Inheritance Tax warning: Why families could end up being left with ‘hefty tax liability’

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HMRC report, published at end of last month, stated Inheritance Tax receipts decreased in 2019- for the first time since 2009-2010. The Department received £5.2billion during 2019- – a drop of four percent (£223million) on 2018-2019.

HMRC said that this is likely down to the effects of the Residence Nil-Rate Band (RNRB) tax-free threshold – which was introduced in April 2017 – as “there is a delay between death (when the tax charge is created) receipts (when HMRC receives the tax payment)”.

Furthermore, HMRC said the introduction of the RNRB meant the total number of UK deaths that resulted in an IHT charge fell, for the first time since 2009-2010.

In 2017-2018, there were 24,200 deaths – a decrease of 3,900 (14 percent) since 2016-17.

Jo Douglas, financial planner at Brewin Dolphin, commented on the latest IHT statistics issued by HMRC.

The financial planner said: “Inheritance tax (IHT) receipts have come down for the first time in years, which underlines how valuable the residence nil-rate band can be.

“The purpose of the band is to help individuals pass on their family home without incurring a tax liability in estates that exceed the IHT threshold of £325,000.”

That said, Ms Douglas did highlight how planning ahead could potentially be of benefit to some.

“However, you only receive the full amount if your taxable estate, including your property, is worth less than £2million,” she continued.

“Individuals should ensure they are maximising this allowance and the latest figures from HMRC suggest that more people are doing just that.

“From £2million onwards, the residence nil rate band is reduced and will not be available at all to those with estates exceeding £2.35million, which can leave families with a hefty tax liability at an already difficult time if they haven’t planned an estate appropriately.”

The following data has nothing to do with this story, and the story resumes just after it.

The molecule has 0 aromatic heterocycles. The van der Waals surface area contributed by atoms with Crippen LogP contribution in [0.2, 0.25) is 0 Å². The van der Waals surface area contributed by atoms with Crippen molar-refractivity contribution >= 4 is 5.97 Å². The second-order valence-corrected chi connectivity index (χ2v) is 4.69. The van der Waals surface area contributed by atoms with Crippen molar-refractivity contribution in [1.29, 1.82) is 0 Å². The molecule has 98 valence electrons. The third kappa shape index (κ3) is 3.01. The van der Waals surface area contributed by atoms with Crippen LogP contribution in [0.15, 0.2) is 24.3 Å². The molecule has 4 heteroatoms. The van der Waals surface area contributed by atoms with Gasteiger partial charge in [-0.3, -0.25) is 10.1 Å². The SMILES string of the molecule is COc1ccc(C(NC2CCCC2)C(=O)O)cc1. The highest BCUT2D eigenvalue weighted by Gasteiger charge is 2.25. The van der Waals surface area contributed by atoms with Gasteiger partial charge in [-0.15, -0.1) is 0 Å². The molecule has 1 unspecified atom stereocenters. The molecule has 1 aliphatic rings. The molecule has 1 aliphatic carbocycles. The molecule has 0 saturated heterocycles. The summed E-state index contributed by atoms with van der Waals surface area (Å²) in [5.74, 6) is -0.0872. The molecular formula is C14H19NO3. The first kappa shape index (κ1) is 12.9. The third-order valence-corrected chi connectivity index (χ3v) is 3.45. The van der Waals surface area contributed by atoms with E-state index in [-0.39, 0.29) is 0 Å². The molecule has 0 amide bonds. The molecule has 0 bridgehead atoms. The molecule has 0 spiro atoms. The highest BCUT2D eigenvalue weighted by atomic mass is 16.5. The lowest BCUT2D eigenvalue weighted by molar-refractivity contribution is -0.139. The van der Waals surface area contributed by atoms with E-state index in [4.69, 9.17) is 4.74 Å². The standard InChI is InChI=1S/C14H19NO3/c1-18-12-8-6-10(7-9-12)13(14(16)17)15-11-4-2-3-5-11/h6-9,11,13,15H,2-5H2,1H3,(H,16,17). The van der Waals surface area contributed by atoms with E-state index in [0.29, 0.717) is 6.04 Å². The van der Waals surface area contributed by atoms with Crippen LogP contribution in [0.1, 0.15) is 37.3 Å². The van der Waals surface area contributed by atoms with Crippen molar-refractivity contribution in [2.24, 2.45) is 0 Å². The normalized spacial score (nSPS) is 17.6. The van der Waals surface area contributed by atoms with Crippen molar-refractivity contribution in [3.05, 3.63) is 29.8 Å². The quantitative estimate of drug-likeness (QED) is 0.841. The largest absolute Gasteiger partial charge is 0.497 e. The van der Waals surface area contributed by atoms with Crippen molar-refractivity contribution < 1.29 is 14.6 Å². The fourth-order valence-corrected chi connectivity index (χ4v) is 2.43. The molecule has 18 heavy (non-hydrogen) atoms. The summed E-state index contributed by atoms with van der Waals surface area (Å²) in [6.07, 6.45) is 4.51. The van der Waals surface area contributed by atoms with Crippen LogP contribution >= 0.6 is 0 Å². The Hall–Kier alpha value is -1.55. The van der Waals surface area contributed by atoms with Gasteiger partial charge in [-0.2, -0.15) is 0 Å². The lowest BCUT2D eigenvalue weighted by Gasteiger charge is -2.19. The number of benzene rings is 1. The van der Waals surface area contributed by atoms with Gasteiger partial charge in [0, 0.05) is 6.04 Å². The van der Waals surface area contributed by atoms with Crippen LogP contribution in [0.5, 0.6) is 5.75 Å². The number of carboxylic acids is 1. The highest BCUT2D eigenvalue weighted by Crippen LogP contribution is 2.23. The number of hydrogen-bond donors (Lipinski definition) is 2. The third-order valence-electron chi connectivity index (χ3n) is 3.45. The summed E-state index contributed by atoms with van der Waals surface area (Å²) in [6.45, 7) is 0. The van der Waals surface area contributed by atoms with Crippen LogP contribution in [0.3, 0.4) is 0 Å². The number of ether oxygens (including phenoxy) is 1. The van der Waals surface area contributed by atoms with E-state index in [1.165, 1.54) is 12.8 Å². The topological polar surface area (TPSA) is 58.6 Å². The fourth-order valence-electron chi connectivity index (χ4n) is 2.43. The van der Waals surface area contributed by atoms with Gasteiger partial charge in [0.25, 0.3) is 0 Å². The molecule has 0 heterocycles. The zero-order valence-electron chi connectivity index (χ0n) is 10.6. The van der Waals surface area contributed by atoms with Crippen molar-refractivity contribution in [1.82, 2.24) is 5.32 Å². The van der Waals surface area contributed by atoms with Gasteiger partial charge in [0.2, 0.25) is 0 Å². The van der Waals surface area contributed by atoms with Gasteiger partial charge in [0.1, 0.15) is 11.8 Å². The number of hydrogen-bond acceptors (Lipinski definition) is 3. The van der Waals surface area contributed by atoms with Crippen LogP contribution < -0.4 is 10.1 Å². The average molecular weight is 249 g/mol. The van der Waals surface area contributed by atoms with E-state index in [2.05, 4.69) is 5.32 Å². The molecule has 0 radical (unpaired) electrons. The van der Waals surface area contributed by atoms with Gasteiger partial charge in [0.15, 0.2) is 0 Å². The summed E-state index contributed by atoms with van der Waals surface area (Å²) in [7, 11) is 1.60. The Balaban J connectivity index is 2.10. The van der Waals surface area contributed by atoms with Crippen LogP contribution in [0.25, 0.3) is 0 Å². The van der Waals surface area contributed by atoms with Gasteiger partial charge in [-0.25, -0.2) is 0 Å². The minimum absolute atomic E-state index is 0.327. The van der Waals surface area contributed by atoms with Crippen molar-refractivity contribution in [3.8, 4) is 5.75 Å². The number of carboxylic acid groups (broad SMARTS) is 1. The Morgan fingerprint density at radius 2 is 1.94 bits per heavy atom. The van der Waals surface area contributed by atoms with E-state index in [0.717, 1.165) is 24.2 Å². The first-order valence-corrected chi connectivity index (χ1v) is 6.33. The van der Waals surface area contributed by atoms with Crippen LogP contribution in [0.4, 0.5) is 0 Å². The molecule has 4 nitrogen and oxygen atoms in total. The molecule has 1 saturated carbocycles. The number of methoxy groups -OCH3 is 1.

How does the Residence Nil-Rate Band work?

If a person gives away their home to their children or grandchildren, then they may qualify for the Residence Nil-Rate Band.

It means that the Inheritance Tax threshold can increase.

Currently, the threshold is £325,000, however this can increase to £500,000 under the RNRB.

Furthermore, those who are married or in a civil partnership may be able to increase the threshold further.

“If you’re married or in a civil partnership and your estate is worth less than your threshold, any unused threshold can be added to your partner’s threshold when you die,” the government website states.

“This means their threshold can be as much as £1million.”

The RNRB has been increasing in recent tax years, and this is something which Jonathan Scott, Tax Partner at Haines Watts, has spoken about.

Speaking to Express.co.uk, he said: “The main residence nil rate band (MRNRB) has increased from £150,000 to £175,000 therefore potentially savings those who own their own homes a further inheritance tax saving of £10,000.

“The Nil rate band of £325,000 remains unchanged and is still frozen at this level until April 2021.

“With the increase in MRNRB it now allows for two individuals in a marriage or civil partnership being able to pass on up to £1million of their estate tax free to their direct descendants and beneficiaries  (325,000 x two plus the additional residence nil rate band of 175,000 x two).”

Could further increases be ahead? According to Mr Scott, it’s uncertain – but unlikely.

He said: “It is currently difficult to say whether it will rise again but given the current landscape and government debt due to COVID-19 it could be an area where the government looks to claw back some money and therefore reduce the relief as opposed to increasing it.”

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